Tag Archives: sports journalists

Nieman Lab: What we can learn from US sports journalists

Nieman Journalism Lab has an interesting post on recent innovations in online sports writing in the US.

Tim Carmody argues that all journalists, not just sports writers, can learn from developments the other side of the Atlantic.

The post directs us to SportsFeat “spotlighting well-crafted longform sports and sports-related writing”. Carmody explains that “most of the stories are current, but others reach into the archives even as they relate to the day’s news”.

Other sites to watch are Quickish, an aggregator of tweets and and SB Nation, which describes itself as “news, scores and fan opinion powered by 305 sports blogs” and a site former Engadget editor Joshua Topolsky, who is involved on the technology side, cites as “a testbed and lab for some of the newest and most interesting publishing tools I’ve ever seen”.

If there’s a common thread to all of these moves, it’s hybridisation and metastasis. The tools that drive compelling sports journalism on the web aren’t limited to sports. Nor are they exclusively held by sportswriters working for independent media companies.

As Rob Neyer wrote when he moved from ESPN to SB Nation, the new ethos in sports journalism, as elsewhere, seems to be breaking down the distinction between “us” and “them”. And this is a distinction that you can interpret much more broadly than one between writers and readers, pros and amateurs, sportswriting and non-sports writing. When the walls tumble, they tumble everywhere.

My bet is that this will be good for everyone – not just sports fans, sportswriters, and smart media companies, but everyone looking for new ways to read and write smart material on the web.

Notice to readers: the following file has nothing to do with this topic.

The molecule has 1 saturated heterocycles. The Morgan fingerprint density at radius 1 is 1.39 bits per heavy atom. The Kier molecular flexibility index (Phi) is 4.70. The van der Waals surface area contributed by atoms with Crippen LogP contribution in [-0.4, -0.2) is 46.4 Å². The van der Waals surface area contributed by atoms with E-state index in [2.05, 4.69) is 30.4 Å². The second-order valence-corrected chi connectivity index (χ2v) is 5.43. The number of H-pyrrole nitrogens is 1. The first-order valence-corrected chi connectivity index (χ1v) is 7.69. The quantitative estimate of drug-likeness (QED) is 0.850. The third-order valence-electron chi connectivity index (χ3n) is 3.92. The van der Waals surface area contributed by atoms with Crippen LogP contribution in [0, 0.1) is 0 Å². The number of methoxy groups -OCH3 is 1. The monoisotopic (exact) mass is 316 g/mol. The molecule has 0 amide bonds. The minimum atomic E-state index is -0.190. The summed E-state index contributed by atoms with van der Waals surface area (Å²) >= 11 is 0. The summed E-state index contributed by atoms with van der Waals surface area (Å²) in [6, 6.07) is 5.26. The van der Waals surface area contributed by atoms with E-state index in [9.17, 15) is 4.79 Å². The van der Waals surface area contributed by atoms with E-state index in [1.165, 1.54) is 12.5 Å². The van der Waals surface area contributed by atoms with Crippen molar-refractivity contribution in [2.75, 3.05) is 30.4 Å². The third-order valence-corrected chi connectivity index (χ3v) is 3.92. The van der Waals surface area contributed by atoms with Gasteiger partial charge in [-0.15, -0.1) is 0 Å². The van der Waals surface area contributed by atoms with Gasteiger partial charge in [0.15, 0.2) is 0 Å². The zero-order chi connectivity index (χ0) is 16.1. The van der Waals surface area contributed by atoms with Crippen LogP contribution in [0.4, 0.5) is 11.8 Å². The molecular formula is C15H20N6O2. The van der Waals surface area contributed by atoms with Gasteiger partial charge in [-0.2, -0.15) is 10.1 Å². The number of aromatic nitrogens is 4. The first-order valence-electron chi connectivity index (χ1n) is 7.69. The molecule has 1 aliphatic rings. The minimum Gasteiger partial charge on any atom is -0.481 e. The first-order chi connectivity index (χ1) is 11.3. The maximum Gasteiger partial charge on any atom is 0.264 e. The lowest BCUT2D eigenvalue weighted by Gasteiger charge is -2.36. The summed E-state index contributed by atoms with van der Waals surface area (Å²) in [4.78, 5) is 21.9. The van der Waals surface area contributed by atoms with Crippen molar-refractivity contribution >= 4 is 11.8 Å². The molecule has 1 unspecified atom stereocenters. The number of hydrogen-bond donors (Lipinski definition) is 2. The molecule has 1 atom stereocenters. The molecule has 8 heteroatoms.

Nieman Lab’s full post is at this link.

The Drum: Newspapers ‘could introduce football Twitter reporter role’

The Drum is reporting that national newspapers “could introduce football Twitter reporter role”. That’s according to Henry Winter, Daily Telegraph football correspondent and columnist for the Sunday Telegraph.

@henrywinter has more than 100,000 Twitter followers.

“I think each sports desk could have someone solely concentrating on Twitter,” Winter said. “They’d talk to the fans about what’s happening during the game and report on the match as it is happening.

“I did an experiment where I spent a whole match not writing a report for the paper but just talking to fans on Twitter. The response was incredible.”

Speaking at the MPA’s National Newspaper Debate in Manchester, Winter said the thousands of messages he receives online had begun to inform his reporting.

Winter goes on to discuss how Twitter brings him closer to his audience but warned of the dangers or entering disputes with readers.

The Drum’s full article is at this link.

Sports Journalists’ Association: FT to drop Saturday Sports section

According to the Sports Journalists Association, the Financial Times ‘has decided to cut its sports coverage in the paper from the end of this month.’

“…features sub Charles Morris – who has edited the paper’s sports coverage – keeps his job, [but] the space dedicated to the subject, even in the £2.30 Weekend edition, will be cut as pagination is reduced,” the SJA reports on its blog.

Full story at this link…

Update: the FT confirmed to Journalism.co.uk that the weekly sports section will be cut from Saturday 14 February, ‘as part of a strategy to focus on our core strength,’ a spokesperson from the paper said. The paper had already limited its coverage to one day a week in 2007.